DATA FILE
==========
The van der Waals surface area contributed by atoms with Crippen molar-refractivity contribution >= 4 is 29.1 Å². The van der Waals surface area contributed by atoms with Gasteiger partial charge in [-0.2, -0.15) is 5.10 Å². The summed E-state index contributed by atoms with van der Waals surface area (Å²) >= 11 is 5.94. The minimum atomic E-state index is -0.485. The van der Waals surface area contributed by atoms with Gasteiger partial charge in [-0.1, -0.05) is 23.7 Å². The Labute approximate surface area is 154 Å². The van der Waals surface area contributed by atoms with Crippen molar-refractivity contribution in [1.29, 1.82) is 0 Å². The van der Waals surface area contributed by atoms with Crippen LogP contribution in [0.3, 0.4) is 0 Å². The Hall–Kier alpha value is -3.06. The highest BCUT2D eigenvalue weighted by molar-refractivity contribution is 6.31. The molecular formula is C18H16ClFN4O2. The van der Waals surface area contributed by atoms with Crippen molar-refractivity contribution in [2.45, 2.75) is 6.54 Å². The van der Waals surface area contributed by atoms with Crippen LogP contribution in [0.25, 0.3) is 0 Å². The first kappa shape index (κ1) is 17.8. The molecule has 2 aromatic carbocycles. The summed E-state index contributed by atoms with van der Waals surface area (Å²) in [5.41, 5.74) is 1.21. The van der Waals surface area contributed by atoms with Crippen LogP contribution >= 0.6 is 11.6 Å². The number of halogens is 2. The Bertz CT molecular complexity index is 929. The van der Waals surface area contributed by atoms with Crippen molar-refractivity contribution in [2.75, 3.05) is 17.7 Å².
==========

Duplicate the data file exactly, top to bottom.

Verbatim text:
The van der Waals surface area contributed by atoms with Crippen molar-refractivity contribution >= 4 is 29.1 Å². The van der Waals surface area contributed by atoms with Gasteiger partial charge in [-0.2, -0.15) is 5.10 Å². The summed E-state index contributed by atoms with van der Waals surface area (Å²) >= 11 is 5.94. The minimum atomic E-state index is -0.485. The van der Waals surface area contributed by atoms with Gasteiger partial charge in [-0.1, -0.05) is 23.7 Å². The Labute approximate surface area is 154 Å². The van der Waals surface area contributed by atoms with Crippen molar-refractivity contribution in [1.29, 1.82) is 0 Å². The van der Waals surface area contributed by atoms with Crippen LogP contribution in [0.3, 0.4) is 0 Å². The Hall–Kier alpha value is -3.06. The highest BCUT2D eigenvalue weighted by molar-refractivity contribution is 6.31. The molecular formula is C18H16ClFN4O2. The van der Waals surface area contributed by atoms with Crippen molar-refractivity contribution in [2.45, 2.75) is 6.54 Å². The van der Waals surface area contributed by atoms with Crippen LogP contribution in [0.25, 0.3) is 0 Å². The first kappa shape index (κ1) is 17.8. The molecule has 2 aromatic carbocycles. The summed E-state index contributed by atoms with van der Waals surface area (Å²) in [5.41, 5.74) is 1.21. The van der Waals surface area contributed by atoms with Crippen LogP contribution >= 0.6 is 11.6 Å². The number of halogens is 2. The Bertz CT molecular complexity index is 929. The van der Waals surface area contributed by atoms with Crippen molar-refractivity contribution in [2.75, 3.05) is 17.7 Å².